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Interoperability continues to challenge ACOs


Concerns about cost and ROI are widespread

Interoperability of disparate systems is a significant challenge for 95% of accountable care organizations (ACOs), and the cost and return-on-investment of health information technology (HIT) has become a crippling concern and key barrier to further implementations, according to a new survey.

And as ACOs pull data from more sources, they also report lower abilities to leverage their HIT infrastructure to support care coordination, patient engagement, population health management and quality measurement.

The survey, conducted by Premier, Inc. and the eHealth Initiative, collected responses from 62 ACOs including members of Premier's PACT Population Health Collaborative.

Eighty-eight percent of ACOs reported facing significant obstacles in integrating data from disparate sources, and 83% reported challenges integrating technology analytics into workflow. Both become more acute when adding new platforms or building on a network of medical settings.

READ: HIT and medication adherence: Aligning incentives

ACOs are largely comprised of primary care clinics and practices (90%), specialists (84%), acute care hospitals (57%) and health systems (53%). Surveyed ACOs primarily serve between 10,000 to 100,000 patients, the majority of which are on Medicare, and are primarily funded and administered by a health system (33%), medical group (16%) or independent practice association (12%). 

As ACOs collect data from more sources, they also report more concerns about interoperability and data management.

“Poor interoperability across systems and access to data is challenging for organizations attempting to do this,” says Jennifer Covich Bordenick, chief executive officer of eHealth Initiative. “The fact that 100% of the respondents found interoperability a significant challenge is telling. Everyone is struggling with this.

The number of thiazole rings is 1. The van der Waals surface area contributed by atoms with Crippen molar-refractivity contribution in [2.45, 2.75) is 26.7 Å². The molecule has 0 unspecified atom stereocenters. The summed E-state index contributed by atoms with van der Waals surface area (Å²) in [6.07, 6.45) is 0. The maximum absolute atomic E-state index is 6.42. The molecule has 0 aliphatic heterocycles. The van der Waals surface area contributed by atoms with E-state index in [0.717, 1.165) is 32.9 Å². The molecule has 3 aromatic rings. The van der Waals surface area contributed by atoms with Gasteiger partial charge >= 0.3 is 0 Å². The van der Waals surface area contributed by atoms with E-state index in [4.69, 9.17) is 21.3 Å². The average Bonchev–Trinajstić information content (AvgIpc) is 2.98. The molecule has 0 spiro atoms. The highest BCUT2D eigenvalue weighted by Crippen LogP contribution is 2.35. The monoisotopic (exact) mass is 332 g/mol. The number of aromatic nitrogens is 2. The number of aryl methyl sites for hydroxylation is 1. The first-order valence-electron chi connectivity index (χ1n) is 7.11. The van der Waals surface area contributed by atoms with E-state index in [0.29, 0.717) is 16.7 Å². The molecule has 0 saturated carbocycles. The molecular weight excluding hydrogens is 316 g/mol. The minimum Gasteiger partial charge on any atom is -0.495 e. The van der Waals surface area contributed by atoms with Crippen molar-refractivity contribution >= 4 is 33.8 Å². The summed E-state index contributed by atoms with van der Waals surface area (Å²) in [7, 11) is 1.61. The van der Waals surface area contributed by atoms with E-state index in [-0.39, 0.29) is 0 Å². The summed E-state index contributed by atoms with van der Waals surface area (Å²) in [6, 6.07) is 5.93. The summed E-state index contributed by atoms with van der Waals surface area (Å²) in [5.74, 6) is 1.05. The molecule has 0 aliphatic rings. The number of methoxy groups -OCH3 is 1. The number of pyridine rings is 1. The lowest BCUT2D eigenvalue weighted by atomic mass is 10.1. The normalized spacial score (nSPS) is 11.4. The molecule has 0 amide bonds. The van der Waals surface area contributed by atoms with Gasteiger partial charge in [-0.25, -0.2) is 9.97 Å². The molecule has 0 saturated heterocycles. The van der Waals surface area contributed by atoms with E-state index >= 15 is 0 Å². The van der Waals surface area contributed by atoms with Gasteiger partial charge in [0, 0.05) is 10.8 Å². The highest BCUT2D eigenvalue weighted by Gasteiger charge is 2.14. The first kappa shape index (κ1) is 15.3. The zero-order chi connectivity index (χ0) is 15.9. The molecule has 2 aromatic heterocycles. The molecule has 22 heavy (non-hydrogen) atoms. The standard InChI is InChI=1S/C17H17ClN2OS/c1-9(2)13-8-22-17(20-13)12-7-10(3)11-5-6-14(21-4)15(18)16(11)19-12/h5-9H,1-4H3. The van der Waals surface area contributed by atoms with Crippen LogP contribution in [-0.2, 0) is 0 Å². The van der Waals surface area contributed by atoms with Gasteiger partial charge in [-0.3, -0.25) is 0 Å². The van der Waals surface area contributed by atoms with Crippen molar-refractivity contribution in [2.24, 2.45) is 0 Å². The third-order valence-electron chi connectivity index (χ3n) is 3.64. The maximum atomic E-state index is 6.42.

“I think this is wake up call for all healthcare decision makers,” she adds. “Executives need to carefully weigh their technology investment decisions, as it will directly impact their ability to deliver care and manage costs.”  

Organizations need policies and technology in place that allow them to access and share data with groups outside of their organization, Bordenick says.

“Patients don’t live and breathe within a single network. If you want to successfully manage a patient’s care, you need to go beyond the ‘walls’ of your network,” she says. “ACOs will need to find ways to work with competitors and groups they may not do business with right now and figure out cost-effective ways to connect.”

The survey, which was fielded in July to August 2014, found that ACO patients can generally use basic Internet-based tools, but mobile and consumer trends are not yet widespread.

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At least half to two-thirds of ACOs reported improvements in clinical quality (66%), preventive screenings and vaccinations (63%), chronic disease management (59%) and health outcomes (55%).

The majority of survey participants report having an HIT infrastructure that can support quality measurement, population health management, physician payment and contract adjudication.

Other findings:

  • The majority of respondents had been operating for at least 18 months;

  • Thirty-five percent were in mature stages of operation (more than two years), 20% were in advanced stages of operation (between 18 and 24 months) and 20% were in intermediate stages of operation (12 to 18 months); and 

  • Nearly all responding ACOs were of a medium to large size with between 101 to 500 physicians (39%) or more than 500 (41%) physicians.
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